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The RCMP says it has mandatory training, particularly after the arrest of a civilian accused of disclosing confidential information.
The Canadian Press
The Royal Canadian Mounted Police (RCMP) says it has mandatory training to better educate its personnel on security issues. This is one of several changes following the 2019 arrest of a senior civilian executive accused of disclosing confidential information. p>
The federal police add that it is now easier for an employee to report security breaches.
She also gave a more high visibility internally to the activities of its security division and has taken further steps towards the creation of a program to reduce the risks of a staff member disclosing secret information .
These steps were taken following a 2020 review that recommended significant changes to the security culture within the RCMP up to senior levels.
This report, of which The Canadian Press obtained a copy last year under the Access to Information Act, made 43 recommendations, including updated training, compliance stricter compliance with federal screening standards as well as the possibility of authorizing random body searches.
The exam was written by a retired RCMP superintendent. It was requested following the September 2019 arrest of Cameron Jay Ortis, then director general of the RCMP's National Intelligence Coordination Centre.
Mr. Ortis is accused of contravening the Protection of Information Act. He allegedly attempted to disclose secret information to a foreign organization. He is also accused of breach of trust and of having committed a computer offense. His trial is expected to begin soon in Ontario.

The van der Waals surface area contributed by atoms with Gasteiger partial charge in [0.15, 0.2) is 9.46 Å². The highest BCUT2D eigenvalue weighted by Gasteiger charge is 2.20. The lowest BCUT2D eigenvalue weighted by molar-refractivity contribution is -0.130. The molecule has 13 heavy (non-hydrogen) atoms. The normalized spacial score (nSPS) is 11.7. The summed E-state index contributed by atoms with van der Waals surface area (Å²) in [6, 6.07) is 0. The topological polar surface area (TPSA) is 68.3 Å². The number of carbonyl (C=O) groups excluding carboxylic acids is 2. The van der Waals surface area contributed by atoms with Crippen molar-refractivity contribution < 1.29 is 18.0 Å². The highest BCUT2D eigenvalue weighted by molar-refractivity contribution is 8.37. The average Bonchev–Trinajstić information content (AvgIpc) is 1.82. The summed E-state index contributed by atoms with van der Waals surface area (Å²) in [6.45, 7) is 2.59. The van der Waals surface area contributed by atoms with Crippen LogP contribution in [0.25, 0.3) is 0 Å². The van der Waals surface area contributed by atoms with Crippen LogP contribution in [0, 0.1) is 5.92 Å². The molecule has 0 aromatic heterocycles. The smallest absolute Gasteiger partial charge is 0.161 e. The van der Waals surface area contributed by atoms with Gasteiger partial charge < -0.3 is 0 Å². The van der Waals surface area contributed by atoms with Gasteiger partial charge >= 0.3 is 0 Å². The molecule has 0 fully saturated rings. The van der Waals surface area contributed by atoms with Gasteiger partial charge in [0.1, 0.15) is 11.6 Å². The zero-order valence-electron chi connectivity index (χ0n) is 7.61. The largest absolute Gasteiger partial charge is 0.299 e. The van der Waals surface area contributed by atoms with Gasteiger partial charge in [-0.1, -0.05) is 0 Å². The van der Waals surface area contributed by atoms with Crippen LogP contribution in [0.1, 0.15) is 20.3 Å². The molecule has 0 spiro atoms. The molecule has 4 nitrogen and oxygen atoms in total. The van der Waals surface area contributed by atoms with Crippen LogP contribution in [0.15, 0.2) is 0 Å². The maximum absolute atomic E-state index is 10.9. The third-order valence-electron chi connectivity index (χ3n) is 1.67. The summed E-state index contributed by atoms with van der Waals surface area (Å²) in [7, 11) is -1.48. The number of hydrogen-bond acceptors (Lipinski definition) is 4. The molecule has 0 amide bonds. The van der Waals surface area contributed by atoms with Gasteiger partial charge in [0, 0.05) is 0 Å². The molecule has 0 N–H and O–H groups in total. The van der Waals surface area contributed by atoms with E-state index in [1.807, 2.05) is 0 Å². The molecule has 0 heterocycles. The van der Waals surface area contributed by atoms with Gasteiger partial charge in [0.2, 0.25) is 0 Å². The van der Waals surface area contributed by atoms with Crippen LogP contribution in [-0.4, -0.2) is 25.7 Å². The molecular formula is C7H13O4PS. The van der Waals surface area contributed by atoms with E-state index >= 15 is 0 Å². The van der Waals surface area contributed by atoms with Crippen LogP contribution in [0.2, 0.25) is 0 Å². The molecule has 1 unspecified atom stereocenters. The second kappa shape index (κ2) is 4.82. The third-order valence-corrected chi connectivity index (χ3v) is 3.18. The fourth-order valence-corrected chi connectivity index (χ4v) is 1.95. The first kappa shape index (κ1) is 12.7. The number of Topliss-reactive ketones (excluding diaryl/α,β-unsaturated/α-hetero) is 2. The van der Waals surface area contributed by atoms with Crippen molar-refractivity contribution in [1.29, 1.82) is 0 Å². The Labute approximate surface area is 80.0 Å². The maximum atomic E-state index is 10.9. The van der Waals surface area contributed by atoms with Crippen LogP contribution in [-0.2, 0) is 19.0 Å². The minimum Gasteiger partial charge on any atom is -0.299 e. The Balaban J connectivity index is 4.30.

While emphasizing that the allegations against Mr. Ortis had not yet been proven in court, the former civilian executive had obtained the trust of several senior RCMP officers.
The review found in particular that security awareness training was not mandatory in the RCMP. Another troubling fact: there was a widespread attitude that security restrictions had to be circumvented in order to do one's job.
The author of the report also noted the lack of standards in the management of devices like laptops. Access to computer systems like the Canadian Top Secret Network was permitted even to employees with insufficient security clearances.
The report indicated that employees appeared reluctant to report security breaches for fear of consequences for themselves or their colleagues.
Several portions of the 78-page document were redacted.
A spokesperson RCMP officer Marie-Ève Breton recently told The Canadian Press that several of the report's recommendations have already been implemented. Others were in the process of being.
One example: the federal police created a website to allow employees to report security incidents, threats and potential breaches, says Ms. Breton.
Mandatory training has also been instituted for all RCMP personnel, civilians and police officers alike, to increase their awareness of their security responsibilities.
Other measures are being implemented. Thus, the RCMP is limiting to the strict minimum, where possible, the number of high-security locations that provide access to a confidential network on operational activities across the country. . In addition, an internal risk management program is being created.
The RCMP is confident in its current security screening process, emphasizes Ms. Breton. She points out that it has many elements, including credit history checks, criminal record checks, interviews and field investigations.
As risks and threats evolve, the RCMP is committed to continually reviewing the process and strengthening its practices to protect information, assets and employees placed under his responsibility.
A quote from Marie-Ève Breton, spokesperson for the RCMP
These measures were implemented in a difficult context for the Canadian intelligence services.
The RCMP has also opened an investigation into violations to the Protection of Information Act regarding recent media reports of allegations of foreign interference.